Gordon Kyoshi Hirabayashi, a 67-year-old Japanese-American sociologist who scored an upset victory this week in his 44-year legal fight over wartime internment, said today that the decision vindicates the American system of government.

A U.S. District Court judge in Seattle ruled that the federal government engaged in misconduct "of the most fundamental character" when it ordered U.S. residents of Japanese ancestry removed to remote, primitive camps during World War II.

Hirabayashi, then a senior at the University of Washington, was one of only three U.S. residents to be prosecuted for refusing to be relocated and spent two years in jail. U.S. District Court Judge Donald G. Voorhees invalidated his 1942 conviction on that charge, justifying the wartime resistance of the young Quaker whose mother had pleaded with him to cooperate with authorities.

"She had read 'The Count of Monte Cristo' and thought I would be tortured or shot," Hirabayashi recalled with a chuckle. Recently retired as professor of sociology at the University of Alberta in Canada, he was interviewed by telephone from his attorney's office in Seattle.

The court decision has been hailed by Japanese Americans across the country. Community leaders have called it a telling blow to the argument that U.S. officials had no choice but to relocate 110,000 ethnic Japanese living in western states to prevent espionage. Many of the relocated Americans lost jobs and property. Bills pending in Congress would give $20,000 to each camp survivor, and a $24 billion lawsuit recently was revived in federal court.

"I think it's really a great victory, not only for me personally but for all Japanese Americans, and finally for America and our system of justice," Hirabayashi said. "It shows people can make the system work for them, even if it takes 40 years."

Hirabayashi said he was puzzled that Voorhees' decision upheld his conviction for curfew violations. But he said Voorhees effectively showed that the government improperly withheld from the U.S. Supreme Court critical information that might have shaken the legal foundation of the relocation orders or at least limited them to far fewer people.

Voorhees ruled that government attorneys should have given Hirabayashi a copy of the "Final Report" by Lt. Gen. John L. DeWitt, head of the Western Defense Command. The report indicates that the government, for racial reasons, had made no effort to identify real security risks.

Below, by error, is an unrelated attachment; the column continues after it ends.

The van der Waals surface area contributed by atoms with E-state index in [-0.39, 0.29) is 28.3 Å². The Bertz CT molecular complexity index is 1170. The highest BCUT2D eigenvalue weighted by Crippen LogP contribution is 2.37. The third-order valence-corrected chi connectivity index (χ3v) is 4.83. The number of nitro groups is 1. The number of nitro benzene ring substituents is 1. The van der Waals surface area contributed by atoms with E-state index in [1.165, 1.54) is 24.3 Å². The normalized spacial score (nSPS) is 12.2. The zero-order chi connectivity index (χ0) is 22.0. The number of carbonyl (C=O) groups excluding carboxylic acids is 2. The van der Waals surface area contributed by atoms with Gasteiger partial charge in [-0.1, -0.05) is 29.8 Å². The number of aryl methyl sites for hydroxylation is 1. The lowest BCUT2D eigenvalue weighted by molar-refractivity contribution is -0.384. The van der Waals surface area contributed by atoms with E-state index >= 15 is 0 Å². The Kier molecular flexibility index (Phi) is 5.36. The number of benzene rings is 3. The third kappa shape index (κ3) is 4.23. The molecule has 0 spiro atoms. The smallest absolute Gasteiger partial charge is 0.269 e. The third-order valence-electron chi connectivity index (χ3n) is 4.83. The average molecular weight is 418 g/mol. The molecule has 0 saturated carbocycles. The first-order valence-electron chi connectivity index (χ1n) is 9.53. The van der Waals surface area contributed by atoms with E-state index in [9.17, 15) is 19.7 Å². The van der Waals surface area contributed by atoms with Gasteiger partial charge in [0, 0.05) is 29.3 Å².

"It was impossible to establish the identity of the loyal and the disloyal with any degree of safety," DeWitt said in the confidential report written before the Supreme Court reviewed Hirabayashi's case in 1943. "It was not that there was insufficient time . . . . It was simply a matter of facing the realities that a positive determination could not be made, that an exact separation of the 'sheep from the goats' was unfeasible."

In his decision, Voorhees said, "Nothing would have been more important to [Hirabayashi's] counsel than to know just why it was that Gen. DeWitt made the decision that he did . . . . Disclosure . . . would have made it most difficult for the government to argue, as it did, that the lack of time made exclusion a military necessity."

Voorhees said Hirabayashi's lawyer "could have pointed out that with very little effort the determination could have been made that tens of thousands of native-born Japanese Americans -- infants in arms, children of high-school age or younger, housewives, the infirm and the elderly -- were loyal and posed no possible threat to this country.

"More time might have been required to consider the loyalty of those who had spent their adult lives in truck gardening or farming or fishing, but a great number of those, too, could have been rather quickly found to be loyal and of no possible threat."

A Justice Department spokesman said he would not comment because department lawyers had not seen the decision.

The crucial report, and the government's apparent effort to keep it quiet, were uncovered in 1982 by congressional researcher Aiko Herzig-Yoshiaga and turned over to Peter Irons, an associate professor of political science at the University of California, San Diego, and one of Hirabayashi's lawyers.

Hirabayashi said his decision to resist the relocation might have arisen from his days as a pacifist and campus activist who believed in the strength of passive resistance under the American system.

After his release from prison, he resumed his career in the sociology of developing countries. He taught at American universities in Lebanon and Egypt and spent 26 years at the Canadian campus before retiring. He said he settled in Canada not because he encountered discrimination in the United States but because he found the Canadian offer too good to reject.